Figure 4: Opportunity cost of investing too conservatively*

Figure 4: Opportunity cost of investing too conservatively*

For illustrative purposes only
* Based on BlackRock’s Future in Focus® tool. Please see Assumptions and Methodologies for more information about the inputs used and for the tool’s assumptions and methodology.
The projections or other information generated by the Future in Focus App (“App”) regarding the likelihood of various investment outcomes are hypothetical in nature, do not reflect actual investment results and are not guarantees of future results. Actual participant outcomes may vary with each use and over time. ** Rounded mean income of the 15-24 age group U.S. Census Bureau, Current Population Survey, 2016 Annual Social and Economic Supplement.

Resetting assumptions: 

The majority of participants in company B accepted the reenrollment, which is evidence the Company A participants would have done the same. Reenrolling the original legacy population – in effect, offering them the same benefits offered to those more recently hired or newly acquired – is a reasonable and easily justifiable option.

Case study #3: Who really holds company stock ?

The scenario:
Previously, the company match for a large U.S. healthcare company was made in company stock. The plan, with 40,000 participants and over $10 billion in assets, also offered company stock as a menu investment option. The plan has a sizable overall allocation to company stock.

The assumptions:
The plan sponsor assumed that senior managers and executives, who were required to hold a percentage of their assets in company stock, were particularly exposed.

What we found:
Surprisingly, BlackRock’s assessment found that lower income participants allocated 33% of their portfolio to company stock (figure 5), which is more than twice that of employees in the highest compensation percentiles (15%)

Figure 5: Company stock more popular amongst the lower salaried

Figure 5: Company stock more popular amongst the lower salaried

For illustrative purposes only.

Non-investment savvy participants may tend to equate risk with the unknown and may, therefore, think that shares in the company they know first-hand are safer compared to investing in, for example, an S&P 500 index fund filled with many companies they know little or nothing about.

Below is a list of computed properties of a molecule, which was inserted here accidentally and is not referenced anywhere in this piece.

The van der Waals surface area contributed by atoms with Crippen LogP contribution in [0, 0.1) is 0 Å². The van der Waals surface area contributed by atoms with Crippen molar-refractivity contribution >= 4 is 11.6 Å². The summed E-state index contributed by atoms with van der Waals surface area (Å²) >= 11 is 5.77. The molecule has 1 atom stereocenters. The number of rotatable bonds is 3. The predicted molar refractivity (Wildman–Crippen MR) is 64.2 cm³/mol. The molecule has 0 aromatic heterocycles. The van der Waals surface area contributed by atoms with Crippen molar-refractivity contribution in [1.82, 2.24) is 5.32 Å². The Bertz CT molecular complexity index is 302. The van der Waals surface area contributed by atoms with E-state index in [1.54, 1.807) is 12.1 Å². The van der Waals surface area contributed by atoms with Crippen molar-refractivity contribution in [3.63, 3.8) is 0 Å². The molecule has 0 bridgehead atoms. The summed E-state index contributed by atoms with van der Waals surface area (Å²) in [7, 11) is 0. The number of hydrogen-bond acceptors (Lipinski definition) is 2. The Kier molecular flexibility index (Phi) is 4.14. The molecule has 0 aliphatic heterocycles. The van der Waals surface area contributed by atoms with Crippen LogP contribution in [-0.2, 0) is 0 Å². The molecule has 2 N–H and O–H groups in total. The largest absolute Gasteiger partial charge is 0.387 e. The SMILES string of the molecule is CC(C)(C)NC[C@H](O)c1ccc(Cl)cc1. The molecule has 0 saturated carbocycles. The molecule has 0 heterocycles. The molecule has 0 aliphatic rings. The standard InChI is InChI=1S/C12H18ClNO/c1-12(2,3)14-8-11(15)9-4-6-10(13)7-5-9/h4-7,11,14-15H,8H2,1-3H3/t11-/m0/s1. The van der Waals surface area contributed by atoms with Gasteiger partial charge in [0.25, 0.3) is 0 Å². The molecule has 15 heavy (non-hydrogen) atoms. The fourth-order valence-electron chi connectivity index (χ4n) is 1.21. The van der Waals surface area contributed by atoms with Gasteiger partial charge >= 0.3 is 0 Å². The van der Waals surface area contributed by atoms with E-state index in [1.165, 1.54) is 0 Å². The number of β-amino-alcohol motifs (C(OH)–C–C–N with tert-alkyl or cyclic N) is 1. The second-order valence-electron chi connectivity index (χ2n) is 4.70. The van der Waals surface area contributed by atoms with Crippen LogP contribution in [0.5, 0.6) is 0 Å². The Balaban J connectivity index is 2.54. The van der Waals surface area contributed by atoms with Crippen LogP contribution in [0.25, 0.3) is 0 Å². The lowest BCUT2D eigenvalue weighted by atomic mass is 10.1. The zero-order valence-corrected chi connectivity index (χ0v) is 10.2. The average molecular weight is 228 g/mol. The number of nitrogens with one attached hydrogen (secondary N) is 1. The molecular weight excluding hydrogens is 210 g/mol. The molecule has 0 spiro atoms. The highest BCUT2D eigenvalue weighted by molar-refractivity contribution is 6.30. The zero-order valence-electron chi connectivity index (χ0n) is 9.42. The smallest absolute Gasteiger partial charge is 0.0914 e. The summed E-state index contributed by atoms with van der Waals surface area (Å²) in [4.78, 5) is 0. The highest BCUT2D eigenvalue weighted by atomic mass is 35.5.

However, research into company stock in 401(k) plans suggests that employees underestimate the risk of owning company stock. They may not recognize that they are already “invested” in the company’s continued financial health in that they depend on it for future wages and continued employment. Furthermore, being concentrated in any single stock increases investment risk for these lower salary workers due to its inherent reduction in diversification. 

Illustrating this risk, figure 6 uses the S&P Health Care Index as a proxy for the company stock in this case study. In a global shock scenario, the proxy index would drop -22.9% compared to -11.7% for a diversified risk-aware target date fund. The company stock could, of course, be more volatile than its index, creating the potential for even more significant losses.

Figure 6: Risk of low diversification

Figure 6: Risk of low diversification

For illustrative purposes only.

Resetting assumptions: 

Plan sponsors with company stock allocations should confirm which participant cohorts hold company stock and their allocation percentages. Even if they choose to reduce company stock allocations, it is likely that a sizable exposure will exist for some time. To help mitigate the exposure, any or all of these steps may be taken:

  • Conduct a communications campaign on the risk of a large single stock allocation targeted at participants with company stock allocations over a certain threshold.
  • Offer an auto-diversification service to participants to systematically reduce the company stock allocation to a set level over time.
  • Establish a cap for company stock allocations, typically 20 to 25% with larger legacy holdings “grandfathered” in.
  • Freeze the purchase of additional company stock purchases within the plan.

Harnessing Data for
Better Outcomes

The three cases we have explored here are not cautionary tales; they are an argument for better data and deeper analysis. BlackRock’s strategic plan design team cannot only analyze existing plan data to reveal potential obstacles, but has advanced tools for projecting the potential impact of dozens of plan changes, from the investment menu to deferral rates, fees and alpha generation. BlackRock works with plan sponsors to help: 

  • Review plan objectives: How are desired participant outcomes defined and how should they be measured?
  • Conduct plan and participant analysis: Where on the path of retirement readiness are your participants given your current plan design?
  • Test plan changes: Identify the most effective “levers” to close gaps between current and desired participant outcomes.

At BlackRock, we share your continued focus on retirement readiness and the desire to bring the best of your plan to your employees. Contact us for a custom evaluation or a re-enrollment consultation.